Thoughtful Comments from former Dutch PM Balkenende

I have received a particularly thoughtful email from former Dutch Prime Minister Jan Peter Balkenende, now Chairman of the Dutch Sustainable Growth Coalition. I have his permission to share his observations with you.

He wrote:

Dear Steve,

The statement of the Business Roundtable attracts a lot of attention. It is important to hear about your observations. In your email to Herman, you have explained that the declaration is a kind of tactical maneuver. A statement to avoid tougher policy steps. But … at the same moment, the statement is there and people, also from politics, the business sector, NGOs, universities and media, will start asking questions about the real meaning and significance of the statement and practical consequences.

I think three elements are key regarding this statement.

1. The discussion about capitalism. In the Dutch newspaper Financial Daily, a reference was made to the Rhinelandic model which is more focused on long-term thinking and solidarity than the Anglo Saxon, neo-classical economic model. I would like to know how the subscribers of the statement really think about the future of capitalism. You cannot deliver such a statement and leaving capitalism for what it is now. The Dutch newspaper I mentioned published an article today saying that at this moment, in practice, the shareholder still clearly is number one. Buying own shares is only one example. You recently wrote about this issue.

Regarding capitalism, there are in fact three routes. The first is the liberal, neo-classical capitalism. More and more, you can feel this capitalism is under attack. The second variant is the government-oriented type of capitalism. Joseph Stiglitz’s recently released book Progressive Capitalism is an example of this approach. The third version is moral capitalism, of which you are one of the clearest advocates. There are also connections with conscious capitalism, inclusive capitalism, etc. In my opinion, it is essential to choose for the last variant: moral capitalism.

2. A new view on business models. Traditional capitalist views are connected with the views of Milton Friedman: The business of business is business. In fact, the supremacy of the shareholder. Today and tomorrow, it should be about creating shared value, about the full integration of sustainability into business models, about making the Sustainable Development Goals of the United Nations a reality, also in the business sector. I would like to know what the subscribers of the statement will do in this regard. It is possible to change business models. You know about my role as Chairman of the Dutch Sustainable Growth Coalition, a coalition of eight Dutch multinationals.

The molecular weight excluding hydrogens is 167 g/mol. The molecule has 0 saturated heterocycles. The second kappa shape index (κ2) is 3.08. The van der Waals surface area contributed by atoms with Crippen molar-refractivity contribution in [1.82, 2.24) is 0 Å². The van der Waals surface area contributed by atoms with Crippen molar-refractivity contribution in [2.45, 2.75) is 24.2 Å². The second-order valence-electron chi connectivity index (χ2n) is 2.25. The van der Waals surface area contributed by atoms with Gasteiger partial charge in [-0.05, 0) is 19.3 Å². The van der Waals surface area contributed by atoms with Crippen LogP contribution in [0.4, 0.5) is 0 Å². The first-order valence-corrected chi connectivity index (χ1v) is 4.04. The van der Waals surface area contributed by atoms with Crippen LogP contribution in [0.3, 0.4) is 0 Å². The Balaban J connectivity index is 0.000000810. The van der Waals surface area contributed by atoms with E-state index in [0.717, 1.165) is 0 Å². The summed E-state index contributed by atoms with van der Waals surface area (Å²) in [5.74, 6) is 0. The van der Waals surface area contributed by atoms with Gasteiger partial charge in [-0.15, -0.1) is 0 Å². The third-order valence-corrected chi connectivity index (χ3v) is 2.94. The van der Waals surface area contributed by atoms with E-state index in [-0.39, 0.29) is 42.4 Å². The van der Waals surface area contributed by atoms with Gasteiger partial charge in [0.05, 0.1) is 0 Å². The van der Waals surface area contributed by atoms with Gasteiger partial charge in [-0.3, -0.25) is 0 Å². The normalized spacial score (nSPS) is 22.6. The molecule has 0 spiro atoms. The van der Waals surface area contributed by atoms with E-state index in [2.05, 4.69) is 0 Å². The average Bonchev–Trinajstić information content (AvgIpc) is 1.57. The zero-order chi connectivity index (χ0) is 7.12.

3. The essence of metrics and valuation. When the discussion about new, sustainable business models started, frontrunners were convinced that this should not be a story of good intentions but a matter of clarity and honesty. Therefore, companies have to redefine their KPIs, have to choose for life cycle analysis and must have the willingness to be transparent about the real results: integrated reporting. You are playing a fantastic role in the debate about valuation. It is necessary to invest in these measurement tools. If the subscribers of the statement take their intentions seriously, they also have to choose for new valuation techniques. I hope we will get clarity about this issue.

I am happy with the statement. It’s an important document that offers inspiration and a new view on the role of the corporation. But the success of the declaration only depends on its implementation: practicing moral capitalism, sustainable business models and valuation.

Wishing you all the best.

Warm regards,
Jan Peter